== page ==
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June 21, 1983


From the Circuit Court of St. Louis County; Civil Appeal; Judge William M. Corrigan.

Before Crandall, P.j., Reinhard, Crist, JJ.

The opinion of the court was delivered by: Reinhard

Husband appeals provisions of dissolution decree regarding temporary child custody, distribution of property and attorney's fees. We affirm.

The basic facts are not in dispute. The parties were married for four years. Husband owned a house prior to marriage, which was encumbered by a deed of trust. During the marriage, husband conveyed this real estate to himself and his wife as a tenancy by the entirety. Wife worked as a clerk for the Federal Reserve; husband resigned his position at the Special School District prior to the hearing.

The parties have one child. At trial, however, husband admitted that the had sexual relations with another woman while wife was pregnant and that during the marriage he impregnated the other woman. He further stated that although the other woman was still married, he lived in her house with their child.

The court filed findings of fact and Conclusions of law. In its decree, the court awarded general custody of the two year old daughter to the wife. The husband was granted reasonable rights of visitation, as well as the right to temporary custody of the child on alternate weekends, alternate national holidays including Mother's and Father's Days, and for a period of two weeks during the child's summer vacation. The court further stated, "the Respondent ordered not to have said child, during Respondent's periods of temporary custody, overnight in any habitation in which Respondent and any adult female to who Respondent is not married or related, are present." Husband challenges that portion of the custody provisions which prohibits overnight custody of his child when a woman not his wife is present.

The circumstances surrounding the custody decree in this case are remarkably similar to those of Bull v. Bull, 634 S.W.2d 228 (Mo. App. 1982). There, husband was living with a woman not his wife. The court entered an order awarding permanent custody to the mother. Temporary custody by the husband was limited to times which prevented the child staying overnight in the home where the father lived with a woman not his wife. This court's holding in Bull is equally applicable in the present case:

At the time of the hearing, Stephen was age 11. Husband was living in a substantial home on the Lake of the Ozarks with his secretary. Although the trial court made no specific finding, it is apparent the court refused to grant husband overnight custody of his son because a woman not his wife was residing in husband's home. Under these circumstances, we cannot second guess the trial court's determination this arrangement was in the best interest of the minor child.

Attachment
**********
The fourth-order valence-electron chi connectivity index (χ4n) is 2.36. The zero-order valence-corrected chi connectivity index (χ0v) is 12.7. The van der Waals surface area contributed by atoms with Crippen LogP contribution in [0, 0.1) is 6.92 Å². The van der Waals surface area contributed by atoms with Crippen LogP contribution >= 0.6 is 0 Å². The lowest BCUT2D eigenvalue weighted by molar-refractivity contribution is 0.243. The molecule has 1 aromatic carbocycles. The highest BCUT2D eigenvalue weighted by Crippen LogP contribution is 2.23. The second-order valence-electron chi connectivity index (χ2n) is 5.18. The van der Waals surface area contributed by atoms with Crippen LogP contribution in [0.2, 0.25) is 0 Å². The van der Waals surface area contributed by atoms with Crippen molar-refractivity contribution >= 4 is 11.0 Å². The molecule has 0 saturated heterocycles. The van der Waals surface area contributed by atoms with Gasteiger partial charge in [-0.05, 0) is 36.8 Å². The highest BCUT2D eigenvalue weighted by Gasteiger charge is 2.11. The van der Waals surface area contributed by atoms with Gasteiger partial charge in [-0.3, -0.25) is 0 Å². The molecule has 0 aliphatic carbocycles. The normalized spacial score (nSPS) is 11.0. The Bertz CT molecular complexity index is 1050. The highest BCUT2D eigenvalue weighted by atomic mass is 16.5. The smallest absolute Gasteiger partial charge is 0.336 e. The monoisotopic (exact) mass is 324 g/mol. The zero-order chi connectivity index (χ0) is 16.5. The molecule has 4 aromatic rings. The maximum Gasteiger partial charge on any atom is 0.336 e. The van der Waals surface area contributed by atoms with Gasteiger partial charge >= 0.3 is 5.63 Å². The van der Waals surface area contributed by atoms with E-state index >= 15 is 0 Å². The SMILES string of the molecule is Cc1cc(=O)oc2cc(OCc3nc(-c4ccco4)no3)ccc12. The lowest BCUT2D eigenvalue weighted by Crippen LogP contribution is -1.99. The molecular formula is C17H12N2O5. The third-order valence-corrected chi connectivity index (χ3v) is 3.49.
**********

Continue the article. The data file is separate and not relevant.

634 S.W.2d at 229. Indeed, as we noted in Bull, the best interests of the child are of paramount concern to the court. 634 S.W.2d at 229; Murphy v. Carron, 536 S.W.2d 30, 32 (Mo.banc 1976). Moreover, the trial court's judgment should not be disturbed unless the best interests of the child so demand. In re Marriage of Hallak, 559 S.W.2d 612, 613 (Mo.App. 1977).

In the present case, the court did not name the woman who was the object of the order; however, the intent of the trial court's order is clear. To protect the child's best interests, the minor child of this marriage was not to stay overnight in a home with her father wherein he was with Conni D. and they were not married. The evidence clearly indicated that at the time of the hearing he was living with Connie D. in her home and that she was not, at that time, divorced from her husband. Under the circumstances, we do not find the trial court's order as to child custody to be an abuse of its discretion. The court acted in what it believed to be the child's best interests.

The second issue on appeal concerns the trial court's division of marital property. Husband's major complaint with the Disposition of the property is that "the court abused its discretion in awarding an excessively large portion of the marital property to the petitioner . . . ." After hearing the evidence, the court awarded to the wife approximately $28,000.00 in marital property, of which $24,500.00 was the equity in the family home. Likewise, approximately $10,000.00 was awarded to husband. Based upon this computation, wife received approximately 74% of the marital property and husband 26%. Furthermore, wife contends that when you consider marital funds which husband expended (he claimed paid for marital debts) prior to trial, the Disposition more closely approximates a 50/50 division.

Husband, however, contends that since he must repay his mother $6,000.00 for money advanced when he purchased the home prior to marriage, the Disposition is 87.5% to the wife and 12.5% to the husband. The evidence revealed that when the son purchased the house he was 19 years of age and that his mother loaned $6,000.00 to him as a down payment. The bank was told this money was a gift. Husband offered into evidence a document which stated:


January 20, 1973 ...

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